The Dictionary of Australasian Biography/Hack, John Barton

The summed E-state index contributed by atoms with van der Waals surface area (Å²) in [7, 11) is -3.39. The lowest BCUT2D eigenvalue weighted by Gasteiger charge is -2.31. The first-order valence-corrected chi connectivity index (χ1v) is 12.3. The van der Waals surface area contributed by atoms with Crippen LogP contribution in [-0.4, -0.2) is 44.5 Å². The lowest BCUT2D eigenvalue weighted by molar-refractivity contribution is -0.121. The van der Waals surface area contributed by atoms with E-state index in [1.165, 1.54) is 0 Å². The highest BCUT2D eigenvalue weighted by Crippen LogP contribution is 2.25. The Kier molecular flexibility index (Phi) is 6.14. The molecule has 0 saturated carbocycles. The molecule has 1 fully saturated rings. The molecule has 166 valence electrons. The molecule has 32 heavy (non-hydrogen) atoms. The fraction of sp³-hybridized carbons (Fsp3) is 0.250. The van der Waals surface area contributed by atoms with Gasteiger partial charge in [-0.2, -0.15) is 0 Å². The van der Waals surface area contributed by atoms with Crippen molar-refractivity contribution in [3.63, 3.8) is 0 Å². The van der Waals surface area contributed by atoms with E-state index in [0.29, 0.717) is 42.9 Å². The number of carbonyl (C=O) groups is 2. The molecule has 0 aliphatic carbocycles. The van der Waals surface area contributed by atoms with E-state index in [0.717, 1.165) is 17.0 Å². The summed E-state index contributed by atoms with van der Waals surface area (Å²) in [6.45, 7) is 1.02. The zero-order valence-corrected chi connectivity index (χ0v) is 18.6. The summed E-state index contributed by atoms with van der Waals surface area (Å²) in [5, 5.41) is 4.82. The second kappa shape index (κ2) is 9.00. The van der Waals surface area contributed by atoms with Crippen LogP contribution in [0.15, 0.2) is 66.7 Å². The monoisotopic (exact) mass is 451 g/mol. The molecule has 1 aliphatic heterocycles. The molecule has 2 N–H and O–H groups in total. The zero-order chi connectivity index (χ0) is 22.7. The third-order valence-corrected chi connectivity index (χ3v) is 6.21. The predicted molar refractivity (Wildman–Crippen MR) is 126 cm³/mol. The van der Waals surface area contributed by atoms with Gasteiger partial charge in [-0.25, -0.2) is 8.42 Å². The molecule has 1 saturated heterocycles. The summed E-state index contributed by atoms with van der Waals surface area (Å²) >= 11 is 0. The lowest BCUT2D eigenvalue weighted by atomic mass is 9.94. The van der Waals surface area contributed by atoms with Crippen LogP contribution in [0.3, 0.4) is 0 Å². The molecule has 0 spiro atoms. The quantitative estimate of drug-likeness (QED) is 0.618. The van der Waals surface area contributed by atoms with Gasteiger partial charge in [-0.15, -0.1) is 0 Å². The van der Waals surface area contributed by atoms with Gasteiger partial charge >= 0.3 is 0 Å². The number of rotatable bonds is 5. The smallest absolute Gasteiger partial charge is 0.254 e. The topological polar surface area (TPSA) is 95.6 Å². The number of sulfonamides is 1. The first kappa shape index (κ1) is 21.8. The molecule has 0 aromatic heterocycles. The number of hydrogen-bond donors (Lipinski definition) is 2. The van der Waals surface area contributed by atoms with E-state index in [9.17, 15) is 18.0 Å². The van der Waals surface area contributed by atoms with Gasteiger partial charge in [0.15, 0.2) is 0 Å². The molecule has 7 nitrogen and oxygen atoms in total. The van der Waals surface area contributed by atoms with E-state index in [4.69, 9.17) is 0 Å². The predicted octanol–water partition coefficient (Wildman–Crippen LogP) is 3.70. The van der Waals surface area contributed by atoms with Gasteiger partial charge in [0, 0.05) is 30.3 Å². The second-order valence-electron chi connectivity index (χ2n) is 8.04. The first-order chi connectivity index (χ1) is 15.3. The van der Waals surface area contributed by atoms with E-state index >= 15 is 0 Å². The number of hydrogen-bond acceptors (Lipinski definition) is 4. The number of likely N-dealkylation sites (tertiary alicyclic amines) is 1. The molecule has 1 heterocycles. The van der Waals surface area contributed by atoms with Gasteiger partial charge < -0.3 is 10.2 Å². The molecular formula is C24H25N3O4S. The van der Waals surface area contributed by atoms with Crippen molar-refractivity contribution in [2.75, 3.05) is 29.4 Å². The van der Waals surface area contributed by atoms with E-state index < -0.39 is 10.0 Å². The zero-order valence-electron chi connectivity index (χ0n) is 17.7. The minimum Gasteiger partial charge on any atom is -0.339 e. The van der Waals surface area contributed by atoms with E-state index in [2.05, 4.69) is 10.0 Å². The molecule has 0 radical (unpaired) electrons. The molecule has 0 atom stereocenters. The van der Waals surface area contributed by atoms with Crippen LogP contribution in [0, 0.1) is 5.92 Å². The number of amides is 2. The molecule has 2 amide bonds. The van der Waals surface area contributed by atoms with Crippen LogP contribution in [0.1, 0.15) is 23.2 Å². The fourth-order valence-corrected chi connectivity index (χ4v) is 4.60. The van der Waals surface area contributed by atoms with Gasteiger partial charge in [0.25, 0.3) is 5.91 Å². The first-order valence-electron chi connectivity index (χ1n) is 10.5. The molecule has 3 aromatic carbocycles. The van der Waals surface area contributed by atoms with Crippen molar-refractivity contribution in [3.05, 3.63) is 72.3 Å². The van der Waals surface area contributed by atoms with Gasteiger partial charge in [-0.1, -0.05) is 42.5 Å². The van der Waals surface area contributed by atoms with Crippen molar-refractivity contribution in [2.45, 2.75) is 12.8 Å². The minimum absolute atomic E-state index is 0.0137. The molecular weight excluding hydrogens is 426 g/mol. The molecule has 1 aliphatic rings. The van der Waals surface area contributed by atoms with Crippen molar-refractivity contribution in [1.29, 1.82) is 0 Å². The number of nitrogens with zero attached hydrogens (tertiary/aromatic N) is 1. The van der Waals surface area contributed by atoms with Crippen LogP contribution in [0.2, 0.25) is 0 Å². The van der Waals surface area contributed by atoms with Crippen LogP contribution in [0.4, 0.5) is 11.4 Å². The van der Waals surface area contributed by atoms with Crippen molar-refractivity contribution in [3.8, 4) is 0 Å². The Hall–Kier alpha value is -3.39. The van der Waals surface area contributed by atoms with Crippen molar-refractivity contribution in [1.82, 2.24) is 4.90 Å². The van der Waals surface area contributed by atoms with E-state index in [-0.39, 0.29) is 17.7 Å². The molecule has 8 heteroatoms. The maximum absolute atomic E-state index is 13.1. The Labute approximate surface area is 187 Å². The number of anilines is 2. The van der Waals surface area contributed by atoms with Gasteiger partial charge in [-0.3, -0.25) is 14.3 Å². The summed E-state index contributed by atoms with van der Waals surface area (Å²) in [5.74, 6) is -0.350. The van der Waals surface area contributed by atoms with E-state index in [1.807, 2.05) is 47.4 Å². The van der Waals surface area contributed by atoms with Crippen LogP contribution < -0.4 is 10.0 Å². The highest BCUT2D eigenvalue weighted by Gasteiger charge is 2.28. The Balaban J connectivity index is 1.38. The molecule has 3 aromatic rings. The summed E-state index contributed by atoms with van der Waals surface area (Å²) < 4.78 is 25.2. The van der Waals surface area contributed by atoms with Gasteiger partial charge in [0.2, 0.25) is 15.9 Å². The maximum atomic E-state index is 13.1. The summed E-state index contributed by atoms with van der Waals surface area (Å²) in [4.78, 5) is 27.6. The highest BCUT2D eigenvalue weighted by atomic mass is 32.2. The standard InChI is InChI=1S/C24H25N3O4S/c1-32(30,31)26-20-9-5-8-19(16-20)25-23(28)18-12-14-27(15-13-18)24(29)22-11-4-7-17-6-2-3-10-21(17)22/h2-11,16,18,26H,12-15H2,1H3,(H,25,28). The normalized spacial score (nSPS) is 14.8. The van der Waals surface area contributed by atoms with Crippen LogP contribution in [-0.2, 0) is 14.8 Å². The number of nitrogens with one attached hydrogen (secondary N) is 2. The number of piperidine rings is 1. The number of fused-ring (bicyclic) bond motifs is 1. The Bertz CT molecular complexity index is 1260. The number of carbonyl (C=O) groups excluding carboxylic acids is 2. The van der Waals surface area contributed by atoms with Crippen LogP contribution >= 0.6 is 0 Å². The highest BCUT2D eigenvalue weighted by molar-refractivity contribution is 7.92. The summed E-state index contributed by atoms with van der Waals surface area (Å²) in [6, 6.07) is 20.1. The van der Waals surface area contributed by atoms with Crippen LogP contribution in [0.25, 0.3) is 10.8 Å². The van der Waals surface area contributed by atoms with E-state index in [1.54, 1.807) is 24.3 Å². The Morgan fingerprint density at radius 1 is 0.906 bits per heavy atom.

Hack, John Barton, one of the pioneer colonists of South Australia, was the descendant of one William Hack, who died at Froyle, Hants, in 1699, and was the son of Stephen Hack, banker, of Chichester in Sussex, by his marriage with Maria Barton, sister of Bernard Barton, the Quaker poet and friend of Charles Lamb. Mrs. Hack was the author of "Grecian Stories," "English Stories," and other works, which had a large circulation in their day. John Barton Hack was born at Chichester on July 2nd, 1805. Having decided to emigrate, he first went to the Cape, and thence to Tasmania, proceeding to South Australia in Feb. 1837, three months after the colony was founded. From Tasmania he brought a considerable number of sheep and cattle in the ship Isabella, which he chartered for the purpose, and which was commanded by Captain John Hart, afterwards several times premier of South Australia. There was great difficulty in securing suitable land for farming operations, owing to the backward state of the Government surveys; but ultimately Mr. Hack took up a property at Mount Barker, most of his stock having in the meantime perished. Having considerable capital, he engaged in commercial pursuits, and became probably the principal merchant in Adelaide. In the meantime he carried on his agricultural operations at Mount Barker, opened a dairy farm at Yankalilla, and associated himself with the South Australian Company in whale fisheries at Encounter Bay. The whaling was conducted under the supervision of Captain Hart, but involved Mr. Hack in heavy pecuniary losses. His ruin was completed in the financial crisis which resulted from the dishonour of Governor Gawler's drafts on the Home Government. Most of the business residents were in his debt, and he was mixed up in government contracts and transactions. Mr. Hack was the first colonist of South Australia to take out special surveys of land—viz., at Little Para and the Three Brothers, near Echunga. He was one of the committee appointed to name the streets of Adelaide, and purchased sixty-four acres at the first Government sale of town lands, so that had he been able to retain his property he would have become one of the wealthiest men in Australia. As it was, he had to begin life over again, and was much handicapped in the race. When the Burra mines were opened he started as a carrier between the capital and the mines, and then took the position of mercantile manager in a solicitor's office. In 1852 he went to the Victorian diggings, and was fairly successful. Returning to Adelaide, he embraced various employments, and then purchased a station on the Coorong, which also proved a failure. After further vicissitudes he was, in 1870, appointed accountant in the goods department of the Government Railways. When the Goods and Traffic departments were amalgamated he became assistant accountant, later on accountant, and finally accountant and comptroller of all railway accounts. This position he held until his retirement, owing to failing health, in June 1883. Mr. Hack married at Hardshaw, Lancashire, on July 9th, 1829, Bridget, daughter of William Watson and Martha his wife, who died in 1881. He died at the Semaphore on Oct 4th, 1884. His brother, Stephen Hack, who shared his misfortunes, did some valuable exploring work under the South Australian Government. One of Mr. J. B. Hack's sons, Mr. Theodore Hack, was elected a member of the Legislative Assembly in 1890; and a granddaughter, Miss Guli Hack, daughter of his son, Charles, was the winner of the Elder Scholarship to the Royal College of Music, where she greatly distinguished herself.